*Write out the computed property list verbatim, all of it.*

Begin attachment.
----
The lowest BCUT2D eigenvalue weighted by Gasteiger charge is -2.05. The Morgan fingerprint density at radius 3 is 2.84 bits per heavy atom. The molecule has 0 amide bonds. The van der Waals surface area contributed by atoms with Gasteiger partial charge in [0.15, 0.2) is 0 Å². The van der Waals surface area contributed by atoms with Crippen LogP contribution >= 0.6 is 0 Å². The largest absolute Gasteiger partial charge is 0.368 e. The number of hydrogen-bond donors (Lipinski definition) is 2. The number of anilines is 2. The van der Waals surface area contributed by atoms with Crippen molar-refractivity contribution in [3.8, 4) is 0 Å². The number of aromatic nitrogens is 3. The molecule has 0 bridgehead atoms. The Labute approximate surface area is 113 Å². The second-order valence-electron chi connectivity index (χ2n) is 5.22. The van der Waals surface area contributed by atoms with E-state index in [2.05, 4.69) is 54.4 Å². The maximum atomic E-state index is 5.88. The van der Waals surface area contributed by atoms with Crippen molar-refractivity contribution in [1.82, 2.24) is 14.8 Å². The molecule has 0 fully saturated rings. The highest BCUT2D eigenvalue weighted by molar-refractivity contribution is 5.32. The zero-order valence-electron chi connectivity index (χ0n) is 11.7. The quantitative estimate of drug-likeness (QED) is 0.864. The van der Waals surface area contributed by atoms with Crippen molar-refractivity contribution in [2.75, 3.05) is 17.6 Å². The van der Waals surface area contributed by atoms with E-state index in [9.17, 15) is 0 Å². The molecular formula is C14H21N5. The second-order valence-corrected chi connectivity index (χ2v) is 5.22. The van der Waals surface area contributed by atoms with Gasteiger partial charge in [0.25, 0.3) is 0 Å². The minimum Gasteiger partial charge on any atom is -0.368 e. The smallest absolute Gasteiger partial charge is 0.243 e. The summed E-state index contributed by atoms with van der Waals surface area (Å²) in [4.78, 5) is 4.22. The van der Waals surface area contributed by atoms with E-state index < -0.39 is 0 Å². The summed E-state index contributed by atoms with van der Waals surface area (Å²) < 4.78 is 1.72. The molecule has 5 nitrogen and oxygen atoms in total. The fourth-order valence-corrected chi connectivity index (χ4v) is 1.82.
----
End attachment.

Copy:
The lowest BCUT2D eigenvalue weighted by Gasteiger charge is -2.05. The Morgan fingerprint density at radius 3 is 2.84 bits per heavy atom. The molecule has 0 amide bonds. The van der Waals surface area contributed by atoms with Gasteiger partial charge in [0.15, 0.2) is 0 Å². The van der Waals surface area contributed by atoms with Crippen LogP contribution >= 0.6 is 0 Å². The largest absolute Gasteiger partial charge is 0.368 e. The number of hydrogen-bond donors (Lipinski definition) is 2. The number of anilines is 2. The van der Waals surface area contributed by atoms with Crippen molar-refractivity contribution in [3.8, 4) is 0 Å². The number of aromatic nitrogens is 3. The molecule has 0 bridgehead atoms. The Labute approximate surface area is 113 Å². The second-order valence-electron chi connectivity index (χ2n) is 5.22. The van der Waals surface area contributed by atoms with E-state index in [2.05, 4.69) is 54.4 Å². The maximum atomic E-state index is 5.88. The van der Waals surface area contributed by atoms with Crippen molar-refractivity contribution in [1.82, 2.24) is 14.8 Å². The molecule has 0 fully saturated rings. The highest BCUT2D eigenvalue weighted by molar-refractivity contribution is 5.32. The zero-order valence-electron chi connectivity index (χ0n) is 11.7. The quantitative estimate of drug-likeness (QED) is 0.864. The van der Waals surface area contributed by atoms with Crippen molar-refractivity contribution in [2.75, 3.05) is 17.6 Å². The van der Waals surface area contributed by atoms with E-state index in [9.17, 15) is 0 Å². The molecular formula is C14H21N5. The second-order valence-corrected chi connectivity index (χ2v) is 5.22. The van der Waals surface area contributed by atoms with Gasteiger partial charge in [0.25, 0.3) is 0 Å². The minimum Gasteiger partial charge on any atom is -0.368 e. The smallest absolute Gasteiger partial charge is 0.243 e. The summed E-state index contributed by atoms with van der Waals surface area (Å²) in [4.78, 5) is 4.22. The van der Waals surface area contributed by atoms with E-state index < -0.39 is 0 Å². The summed E-state index contributed by atoms with van der Waals surface area (Å²) < 4.78 is 1.72. The molecule has 5 nitrogen and oxygen atoms in total. The fourth-order valence-corrected chi connectivity index (χ4v) is 1.82.